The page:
It’s been a very dry “rainy season” for the City of San Diego. According to statistics from Lindbergh Field (as of January 30), the City has received only 24% of its normal rainfall amount for this time of year, 1.3 inches instead of 5.43 inches. The City of San Diego receives an annual average of 15% of its water from local sources: precipitation captured in City reservoirs and recycled water produced at the City’s water reclamation plants. The low rainfall totals this year emphasize a need to develop more opportunities for recycled water, a locally produced water supply. The Water Reuse Study’s research has developed six possible strategies to increase recycled water usage from the City’s two reclamation facilities. These are outlined in the Study’s June 2005 Interim Report.
WateReuse Association California Conference Will Hear Study Presentations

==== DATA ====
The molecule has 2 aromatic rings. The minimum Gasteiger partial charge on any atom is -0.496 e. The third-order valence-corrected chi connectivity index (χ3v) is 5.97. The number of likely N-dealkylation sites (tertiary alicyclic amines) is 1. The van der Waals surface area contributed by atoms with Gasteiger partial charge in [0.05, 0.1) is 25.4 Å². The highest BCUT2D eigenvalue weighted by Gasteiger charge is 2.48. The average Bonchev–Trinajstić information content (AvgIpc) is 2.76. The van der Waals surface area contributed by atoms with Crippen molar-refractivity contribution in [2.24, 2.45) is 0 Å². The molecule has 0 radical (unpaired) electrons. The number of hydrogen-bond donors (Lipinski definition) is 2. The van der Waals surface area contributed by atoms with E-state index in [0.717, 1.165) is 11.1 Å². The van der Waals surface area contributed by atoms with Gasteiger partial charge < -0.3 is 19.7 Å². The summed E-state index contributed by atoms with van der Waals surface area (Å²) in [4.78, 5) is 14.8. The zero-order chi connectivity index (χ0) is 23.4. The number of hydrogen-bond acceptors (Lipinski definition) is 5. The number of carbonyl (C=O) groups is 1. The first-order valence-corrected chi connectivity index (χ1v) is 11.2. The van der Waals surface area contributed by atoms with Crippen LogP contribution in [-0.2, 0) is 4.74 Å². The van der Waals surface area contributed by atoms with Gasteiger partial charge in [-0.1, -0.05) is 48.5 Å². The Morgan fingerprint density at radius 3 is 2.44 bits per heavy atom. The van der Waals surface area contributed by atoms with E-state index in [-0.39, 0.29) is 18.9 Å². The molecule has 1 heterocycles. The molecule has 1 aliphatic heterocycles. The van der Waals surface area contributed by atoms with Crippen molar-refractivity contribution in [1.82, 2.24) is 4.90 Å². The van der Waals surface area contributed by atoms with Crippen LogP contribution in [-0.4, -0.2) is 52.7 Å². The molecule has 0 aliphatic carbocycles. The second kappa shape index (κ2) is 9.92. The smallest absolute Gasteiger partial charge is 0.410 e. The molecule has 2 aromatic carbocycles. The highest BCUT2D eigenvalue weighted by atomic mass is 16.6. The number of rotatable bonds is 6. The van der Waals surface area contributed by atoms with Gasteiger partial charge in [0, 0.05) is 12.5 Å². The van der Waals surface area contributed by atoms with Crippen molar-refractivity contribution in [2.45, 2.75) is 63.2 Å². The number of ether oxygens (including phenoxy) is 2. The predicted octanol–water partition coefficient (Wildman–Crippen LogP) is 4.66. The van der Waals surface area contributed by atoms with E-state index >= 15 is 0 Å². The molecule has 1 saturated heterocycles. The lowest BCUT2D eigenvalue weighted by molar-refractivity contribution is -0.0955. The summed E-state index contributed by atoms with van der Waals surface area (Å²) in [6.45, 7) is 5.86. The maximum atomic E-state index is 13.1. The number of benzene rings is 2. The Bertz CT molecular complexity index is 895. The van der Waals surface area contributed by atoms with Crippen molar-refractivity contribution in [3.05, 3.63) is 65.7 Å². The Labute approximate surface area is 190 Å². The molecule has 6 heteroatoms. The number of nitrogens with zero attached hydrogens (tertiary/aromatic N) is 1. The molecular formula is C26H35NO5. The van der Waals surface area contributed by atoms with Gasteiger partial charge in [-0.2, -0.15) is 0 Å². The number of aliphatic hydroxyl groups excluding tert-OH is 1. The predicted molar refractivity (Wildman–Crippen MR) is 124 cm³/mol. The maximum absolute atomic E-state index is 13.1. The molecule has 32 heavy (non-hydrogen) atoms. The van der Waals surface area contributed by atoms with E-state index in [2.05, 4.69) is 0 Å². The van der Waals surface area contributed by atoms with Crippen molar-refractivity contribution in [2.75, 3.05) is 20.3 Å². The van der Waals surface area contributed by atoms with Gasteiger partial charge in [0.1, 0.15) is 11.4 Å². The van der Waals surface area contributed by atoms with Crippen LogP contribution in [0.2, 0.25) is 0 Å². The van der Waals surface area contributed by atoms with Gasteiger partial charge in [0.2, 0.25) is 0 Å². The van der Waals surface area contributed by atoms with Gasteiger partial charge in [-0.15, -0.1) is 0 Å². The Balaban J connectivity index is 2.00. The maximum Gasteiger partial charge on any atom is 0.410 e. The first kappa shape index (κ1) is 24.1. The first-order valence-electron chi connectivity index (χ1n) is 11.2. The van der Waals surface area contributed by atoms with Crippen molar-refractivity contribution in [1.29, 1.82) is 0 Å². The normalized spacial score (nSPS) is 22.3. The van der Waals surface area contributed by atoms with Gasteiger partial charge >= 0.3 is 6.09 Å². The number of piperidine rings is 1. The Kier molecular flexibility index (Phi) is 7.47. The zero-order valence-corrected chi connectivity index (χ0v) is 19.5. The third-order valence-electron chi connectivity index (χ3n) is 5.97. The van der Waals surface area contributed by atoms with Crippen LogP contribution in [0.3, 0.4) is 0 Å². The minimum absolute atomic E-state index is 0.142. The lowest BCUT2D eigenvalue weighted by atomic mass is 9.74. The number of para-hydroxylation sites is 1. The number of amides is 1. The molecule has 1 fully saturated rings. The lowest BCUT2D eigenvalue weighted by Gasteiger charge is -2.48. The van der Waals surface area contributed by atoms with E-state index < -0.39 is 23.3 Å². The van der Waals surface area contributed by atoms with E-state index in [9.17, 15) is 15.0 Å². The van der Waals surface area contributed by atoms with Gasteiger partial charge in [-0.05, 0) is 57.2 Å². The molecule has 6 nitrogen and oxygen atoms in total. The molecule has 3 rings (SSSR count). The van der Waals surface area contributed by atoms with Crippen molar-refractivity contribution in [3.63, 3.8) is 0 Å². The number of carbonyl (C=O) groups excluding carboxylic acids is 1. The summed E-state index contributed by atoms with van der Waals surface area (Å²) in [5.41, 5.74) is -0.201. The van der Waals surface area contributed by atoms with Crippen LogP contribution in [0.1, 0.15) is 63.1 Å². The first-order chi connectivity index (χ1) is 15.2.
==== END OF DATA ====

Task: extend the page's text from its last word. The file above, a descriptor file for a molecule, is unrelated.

On March 12, 2006, three papers about the Water Reuse Study will be presented at the annual conference of the California Section of the WateReuse Association. The “Evaluation of an advanced wastewater treatment system for indirect potable reuse” will address the research studies at the North City Water Reclamation Plant (See article in this E-Update). Two papers will be presented in the Public Outreach section of the conference, one on the City of San Diego Assembly on Water Reuse and another on the Study’s Speakers Bureau.
In the News
News Articles of Interest - a chronological compilation with links to articles, materials and information about recycled water and related topics. Recent additions include:
- Usual winter rain has been held back by a stubborn ridge (PDF)
- Antelope Valley prime site for water (PDF)
- Water districts put the squeeze on some spigots (PDF)
- Sacramento Delta in decline (PDF)
- Traces of prescription drugs found in southland aquifers (PDF)
Be sure to visit these and other areas of our website
- Speakers Bureau information - how to contact the Study team for a presentation, a list of completed presentations, and a downloadable flyer on the Speakers Bureau.